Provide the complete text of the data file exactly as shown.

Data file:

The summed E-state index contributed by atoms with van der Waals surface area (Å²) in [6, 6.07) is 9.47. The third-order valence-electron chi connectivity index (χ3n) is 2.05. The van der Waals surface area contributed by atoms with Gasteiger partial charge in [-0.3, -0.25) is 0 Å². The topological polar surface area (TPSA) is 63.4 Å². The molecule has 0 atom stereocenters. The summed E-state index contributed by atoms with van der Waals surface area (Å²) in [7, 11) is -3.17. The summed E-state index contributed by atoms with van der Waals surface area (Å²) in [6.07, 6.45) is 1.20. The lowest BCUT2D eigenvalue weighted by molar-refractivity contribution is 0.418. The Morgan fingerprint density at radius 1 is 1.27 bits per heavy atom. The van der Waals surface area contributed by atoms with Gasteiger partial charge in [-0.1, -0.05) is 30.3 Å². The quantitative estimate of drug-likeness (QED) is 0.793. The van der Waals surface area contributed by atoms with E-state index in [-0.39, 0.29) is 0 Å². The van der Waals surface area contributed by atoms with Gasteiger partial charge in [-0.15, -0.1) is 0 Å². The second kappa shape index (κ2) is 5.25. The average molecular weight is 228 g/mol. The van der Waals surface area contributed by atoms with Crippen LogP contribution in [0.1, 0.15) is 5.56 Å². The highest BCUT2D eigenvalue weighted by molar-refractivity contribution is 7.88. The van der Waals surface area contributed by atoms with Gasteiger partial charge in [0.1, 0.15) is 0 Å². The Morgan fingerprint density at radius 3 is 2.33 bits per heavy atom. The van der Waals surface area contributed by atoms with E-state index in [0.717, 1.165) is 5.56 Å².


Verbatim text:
The summed E-state index contributed by atoms with van der Waals surface area (Å²) in [6, 6.07) is 9.47. The third-order valence-electron chi connectivity index (χ3n) is 2.05. The van der Waals surface area contributed by atoms with Gasteiger partial charge in [-0.3, -0.25) is 0 Å². The topological polar surface area (TPSA) is 63.4 Å². The molecule has 0 atom stereocenters. The summed E-state index contributed by atoms with van der Waals surface area (Å²) in [7, 11) is -3.17. The summed E-state index contributed by atoms with van der Waals surface area (Å²) in [6.07, 6.45) is 1.20. The lowest BCUT2D eigenvalue weighted by molar-refractivity contribution is 0.418. The Morgan fingerprint density at radius 1 is 1.27 bits per heavy atom. The van der Waals surface area contributed by atoms with Gasteiger partial charge in [-0.1, -0.05) is 30.3 Å². The quantitative estimate of drug-likeness (QED) is 0.793. The van der Waals surface area contributed by atoms with E-state index in [-0.39, 0.29) is 0 Å². The van der Waals surface area contributed by atoms with Gasteiger partial charge in [-0.15, -0.1) is 0 Å². The second kappa shape index (κ2) is 5.25. The average molecular weight is 228 g/mol. The van der Waals surface area contributed by atoms with Crippen LogP contribution in [0.1, 0.15) is 5.56 Å². The highest BCUT2D eigenvalue weighted by molar-refractivity contribution is 7.88. The van der Waals surface area contributed by atoms with Gasteiger partial charge in [0.1, 0.15) is 0 Å². The Morgan fingerprint density at radius 3 is 2.33 bits per heavy atom. The van der Waals surface area contributed by atoms with E-state index in [0.717, 1.165) is 5.56 Å².